Westpac has introduced changes to its fixed rates, effective 1 August 2017.

Owner-occupied fixed principal and interest (P&I) rates will see a hike of 11 basis points for two-year terms, bringing the rate to 4.19 per cent per annum (p.a.). Three-year terms will conversely see falls of 10 basis points to 4.19 per cent, while both four- and five-year terms will see rates fall by 20 basis points to 4.39 per cent.

Owner-occupied fixed interest-only (IO) rates in one -and two-year terms will see a hike of 13 basis points to 4.79 per cent, while three-year terms will also grow 13 basis points to 4.89 per cent. Four- and five-year terms will increase by 0.13 per cent to 5.19 per cent.

Investor fixed P&I rates with two-year terms will grow by 31 basis points to 4.39 per cent, while three-year terms will see a fall of 5 basis points to 4.44 per cent. Five- and six-year terms will both fall 10 basis points to 4.69 per cent.

Investor fixed IO rates with one- to five-year terms will all see hikes. One and two-year terms will grow 13 basis points to 4.99 per cent, while three-year terms will also increase by 13 basis points to 5.09 per cent. Four- and five-year terms will see rate increases of 23 basis points to 5.49 per cent.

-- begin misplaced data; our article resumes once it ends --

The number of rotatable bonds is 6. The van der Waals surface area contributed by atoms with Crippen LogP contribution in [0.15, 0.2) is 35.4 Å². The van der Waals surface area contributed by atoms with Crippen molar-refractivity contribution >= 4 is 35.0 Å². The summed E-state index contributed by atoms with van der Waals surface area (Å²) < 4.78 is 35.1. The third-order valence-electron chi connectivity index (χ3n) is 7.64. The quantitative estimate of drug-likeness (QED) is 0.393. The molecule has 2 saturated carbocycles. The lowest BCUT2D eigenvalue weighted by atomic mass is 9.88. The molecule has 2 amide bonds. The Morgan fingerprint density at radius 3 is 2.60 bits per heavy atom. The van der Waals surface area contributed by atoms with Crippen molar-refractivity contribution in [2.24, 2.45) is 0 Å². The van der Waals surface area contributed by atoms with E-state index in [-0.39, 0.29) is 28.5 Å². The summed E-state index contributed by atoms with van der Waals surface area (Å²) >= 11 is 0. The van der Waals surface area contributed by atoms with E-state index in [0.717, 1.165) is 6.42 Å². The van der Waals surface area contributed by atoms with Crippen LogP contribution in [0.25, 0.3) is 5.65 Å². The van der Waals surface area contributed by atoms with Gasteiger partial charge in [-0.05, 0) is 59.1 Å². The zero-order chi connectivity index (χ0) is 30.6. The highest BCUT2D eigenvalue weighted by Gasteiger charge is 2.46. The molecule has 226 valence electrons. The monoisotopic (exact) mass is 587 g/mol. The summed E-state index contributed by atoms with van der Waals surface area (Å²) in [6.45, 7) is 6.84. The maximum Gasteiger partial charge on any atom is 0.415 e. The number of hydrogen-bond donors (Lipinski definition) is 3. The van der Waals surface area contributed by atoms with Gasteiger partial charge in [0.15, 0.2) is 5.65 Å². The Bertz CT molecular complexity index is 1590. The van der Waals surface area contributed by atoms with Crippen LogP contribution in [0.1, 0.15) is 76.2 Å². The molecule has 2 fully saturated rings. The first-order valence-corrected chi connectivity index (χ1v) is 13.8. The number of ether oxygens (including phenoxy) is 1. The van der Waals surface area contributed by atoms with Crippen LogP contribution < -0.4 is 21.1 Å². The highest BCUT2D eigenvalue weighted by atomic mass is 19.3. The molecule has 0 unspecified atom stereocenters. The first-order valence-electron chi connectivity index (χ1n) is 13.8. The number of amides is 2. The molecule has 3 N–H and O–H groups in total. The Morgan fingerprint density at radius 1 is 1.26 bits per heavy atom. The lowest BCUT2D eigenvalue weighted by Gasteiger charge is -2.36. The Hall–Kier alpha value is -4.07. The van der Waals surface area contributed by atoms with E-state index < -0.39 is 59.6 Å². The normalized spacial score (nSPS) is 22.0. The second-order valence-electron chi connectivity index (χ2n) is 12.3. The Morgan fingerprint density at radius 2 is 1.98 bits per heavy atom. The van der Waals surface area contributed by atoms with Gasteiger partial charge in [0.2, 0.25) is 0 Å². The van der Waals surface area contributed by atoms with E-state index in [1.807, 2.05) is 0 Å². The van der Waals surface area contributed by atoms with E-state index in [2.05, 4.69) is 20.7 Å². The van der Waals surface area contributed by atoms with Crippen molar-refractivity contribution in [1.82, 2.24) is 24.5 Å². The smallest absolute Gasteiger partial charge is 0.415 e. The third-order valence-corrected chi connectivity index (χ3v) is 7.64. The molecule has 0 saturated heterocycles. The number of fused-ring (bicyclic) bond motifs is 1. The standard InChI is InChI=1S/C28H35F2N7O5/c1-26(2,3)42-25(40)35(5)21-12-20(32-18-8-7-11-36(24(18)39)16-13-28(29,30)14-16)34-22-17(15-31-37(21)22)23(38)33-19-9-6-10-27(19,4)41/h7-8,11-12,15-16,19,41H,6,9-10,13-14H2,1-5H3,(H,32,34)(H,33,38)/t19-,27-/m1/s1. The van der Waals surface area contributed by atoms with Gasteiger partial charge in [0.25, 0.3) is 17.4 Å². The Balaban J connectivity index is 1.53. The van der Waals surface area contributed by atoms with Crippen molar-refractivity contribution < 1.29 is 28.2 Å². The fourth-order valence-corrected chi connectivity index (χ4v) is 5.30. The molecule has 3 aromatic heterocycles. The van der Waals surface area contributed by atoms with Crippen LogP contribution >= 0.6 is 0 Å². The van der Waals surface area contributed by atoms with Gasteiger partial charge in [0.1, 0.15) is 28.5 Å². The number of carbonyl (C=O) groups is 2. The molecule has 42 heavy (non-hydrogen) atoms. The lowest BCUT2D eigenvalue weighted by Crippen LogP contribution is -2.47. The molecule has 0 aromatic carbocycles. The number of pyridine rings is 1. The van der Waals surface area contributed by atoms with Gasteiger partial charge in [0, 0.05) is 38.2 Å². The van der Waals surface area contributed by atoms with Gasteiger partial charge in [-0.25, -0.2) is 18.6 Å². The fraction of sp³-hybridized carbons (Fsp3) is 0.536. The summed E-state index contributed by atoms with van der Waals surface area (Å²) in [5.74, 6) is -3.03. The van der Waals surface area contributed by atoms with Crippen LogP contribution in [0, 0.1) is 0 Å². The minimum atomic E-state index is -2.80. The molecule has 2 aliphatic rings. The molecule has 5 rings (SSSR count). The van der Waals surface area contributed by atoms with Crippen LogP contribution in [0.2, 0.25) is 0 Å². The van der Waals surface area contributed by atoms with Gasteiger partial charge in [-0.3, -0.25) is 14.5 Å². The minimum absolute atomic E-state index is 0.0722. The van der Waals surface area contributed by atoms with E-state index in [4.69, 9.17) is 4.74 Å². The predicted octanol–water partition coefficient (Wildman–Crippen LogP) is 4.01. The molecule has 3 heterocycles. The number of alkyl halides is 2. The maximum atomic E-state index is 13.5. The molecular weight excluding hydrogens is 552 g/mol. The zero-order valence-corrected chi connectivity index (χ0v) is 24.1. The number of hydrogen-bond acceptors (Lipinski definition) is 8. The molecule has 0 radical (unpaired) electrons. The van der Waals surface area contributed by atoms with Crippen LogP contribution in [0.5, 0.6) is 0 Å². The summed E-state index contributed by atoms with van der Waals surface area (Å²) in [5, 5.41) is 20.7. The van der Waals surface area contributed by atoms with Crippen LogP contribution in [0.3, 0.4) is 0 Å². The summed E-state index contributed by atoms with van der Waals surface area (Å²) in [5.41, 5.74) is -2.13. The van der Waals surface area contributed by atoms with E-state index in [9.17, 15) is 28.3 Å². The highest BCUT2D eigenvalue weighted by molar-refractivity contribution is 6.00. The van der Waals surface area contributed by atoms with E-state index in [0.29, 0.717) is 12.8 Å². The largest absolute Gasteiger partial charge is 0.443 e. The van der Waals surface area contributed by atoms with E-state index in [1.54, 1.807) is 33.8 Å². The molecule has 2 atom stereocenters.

Westpac Tightens Mortgage Underwriting Some More

From The AFR.

Westpac, the nation’s second largest mortgage lender, is ditching mortgage and equity-release products in a high-level review of its product range and underwriting standards.

The top-down review is expected to reassess dozens of loans and lending packages, which include credit and insurance products, as the bank and its subsidiaries adjust lending criteria to changing market conditions.

It is being undertaken as major big four competitors continue to tighten lending for interest-only loans, increase mandatory deposits for home loans and tighten access to credit-related products.